The Ecotopia 2121 Project details the future of 100 cities across the globe as though they've somehow overcome all environmental challenges and become super ecofriendly. This month, we highlight the future of New Zealand's capital: Wellington.
Wellington, a city on the North Island of New Zealand, faces a double whammy in the form of two significant future threats: human-induced climate change and a mighty natural disaster of a seismic nature. One historical precedent for the latter threat is the Great 1855 Earthquake, which changed the coastal outline of Wellington forever, raising many square miles of new land from the sea. It was on this new land that the modern city was eventually built.
THE 1855 WELLINGTON EARTHQUAKE: SOUND FILE
Before British colonization of the area, there were many such seismic events. Archaeological evidence shows that Maori settlements repeatedly had to be abandoned in the Wellington region because earthquakes changed the layout of the coast, demolishing hunting and fishing zones that the indigenous settlements had depended on. Most geologists believe that the same sort of landscape-changing event is sure to recur sometime in the future, lifting great blocks of land up higher or lowering them down farther into the sea.
Accompanying these seismic shifts, Wellington’s waterline will also probably change drastically because of sea-level rise, and this may mean the erosion and drowning of its low coastal areas by 2121. The eroded and drowned sections of the city will likely include the zones where the city’s embassies, banks, and government buildings are currently located, along with the airport, the seaport, and part of the only highway that connects Wellington to the rest of the nation. During this epochal change, many Wellingtonians will probably make their way elsewhere, but many others will choose to stay.
To recover after such a tumultuous and isolating events, Wellington 2121 looks to the cultural history of the area. New Zealanders are proud of their agrarian heritage. After all, the nation became a very prosperous country early last century through farming. More recently, many New Zealanders have shown pride in their nation’s association with Tolkien’s Lord of the Rings world as represented in a series of blockbuster movies. This affection is such that, for a week each year, the Wellington council renames the city “Middle Earth,” during which time various motifs and themes from the Rings movies adorn the city to make it look as though some pagan festival of the arts is in full bloom.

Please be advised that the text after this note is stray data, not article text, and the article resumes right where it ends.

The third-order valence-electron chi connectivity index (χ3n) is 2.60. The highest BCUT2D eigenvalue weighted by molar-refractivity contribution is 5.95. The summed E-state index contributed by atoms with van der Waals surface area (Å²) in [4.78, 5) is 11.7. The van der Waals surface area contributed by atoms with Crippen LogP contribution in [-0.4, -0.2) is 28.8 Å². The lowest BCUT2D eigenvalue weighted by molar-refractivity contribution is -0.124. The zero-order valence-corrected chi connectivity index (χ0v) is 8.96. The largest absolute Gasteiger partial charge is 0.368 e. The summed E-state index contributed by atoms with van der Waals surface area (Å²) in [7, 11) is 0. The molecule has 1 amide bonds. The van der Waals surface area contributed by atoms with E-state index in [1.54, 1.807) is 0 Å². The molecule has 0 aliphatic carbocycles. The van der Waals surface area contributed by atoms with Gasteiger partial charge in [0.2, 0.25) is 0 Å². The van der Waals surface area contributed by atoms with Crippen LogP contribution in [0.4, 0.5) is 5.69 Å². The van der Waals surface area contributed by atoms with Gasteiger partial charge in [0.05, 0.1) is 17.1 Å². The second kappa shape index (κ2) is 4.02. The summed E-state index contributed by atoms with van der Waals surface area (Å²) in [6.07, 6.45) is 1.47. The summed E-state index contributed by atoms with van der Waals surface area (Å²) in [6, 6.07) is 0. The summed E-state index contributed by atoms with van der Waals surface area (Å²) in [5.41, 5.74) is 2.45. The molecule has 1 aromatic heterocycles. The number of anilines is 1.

In Wellington 2121, a Shire-esque communitarian settlement is developed into a real-life extended village in the Wellington hills. Here, in this post-disaster zone, the central government has abandoned the remaining residents to let them run their own affairs, allowing them to harvest energy from Wellington’s abundant winds and to trade in domestic agricultural produce—as in days of old.
In Wellington 2121, formal education has ground to a halt, but in its stead apprenticeships abound in the arts and crafts of aquaculture and boat-building. This enables young locals to develop an enviably productive and quietly profitable lifestyle.Those Wellingtonians seeking a more 'exciting' or 'highly sociable' way of life may then build for themselves a boat and sail freely to the South Island, which is visible in the distance.
According to some futurists, most modern societies are probably heading for new types of civilizations in the twenty-first century, and they are likely to get there through a cascading series of grand disruptions, as in the case of Wellington in this scenario. After such grand disruptions, cities may recover with a transformed sense of how to avoid similar crises in the future. We can imagine that Wellington’s post-disaster future allows for such a transformation, and the new architecture of the city is one example. To survive earthquakes,architects opine that single-story buildings are the most durable and resilient. Thus, where now Wellington boasts more skyscrapers than any other city in the country, it will be distinctly “low-rise”come 2121 AD.
One other proud tradition in New Zealand that might be of use in Wellington 2121 is known as“Kiwi ingenuity.” (New Zealanders have long referred to themselves colloquially as “Kiwis,” a term adopted from the name of New Zealand’s national bird, not from the name of the fruit,which also grows abundantly there). Kiwi ingenuity is a tradition of adaptability in the face of limited resources. The term usually reflects the ability of the average New Zealander to cobble together new devices from leftover bits of old machines. Generally, this is done in an ad hoc manner, without much pretense of finesse or replication.
However,under the apprenticeship schemes in Wellington 2121, individual instances of Kiwi ingenuity are widely replicated among the community. From old bits of useless cars and computers, the community is able to fashion new and far more appropriate devices, such as small-scale wind turbines,plows, and the rigging for boats.
All over the industrializing world, billions of people have moved into cities from rural settings.During the same time period, small villages have been transformed into large metropolises. This pattern is not followed here, however. Wellington 2121 will have transformed itself from what is usually perceived as “modern” to a “traditional” village-like settlement.
Of course, if you ask local people from Wellington 2121 why they chose to“go back to the past,” they may well appear confused by the question. This is not backward; this is forward. This is the way to survive and be happy.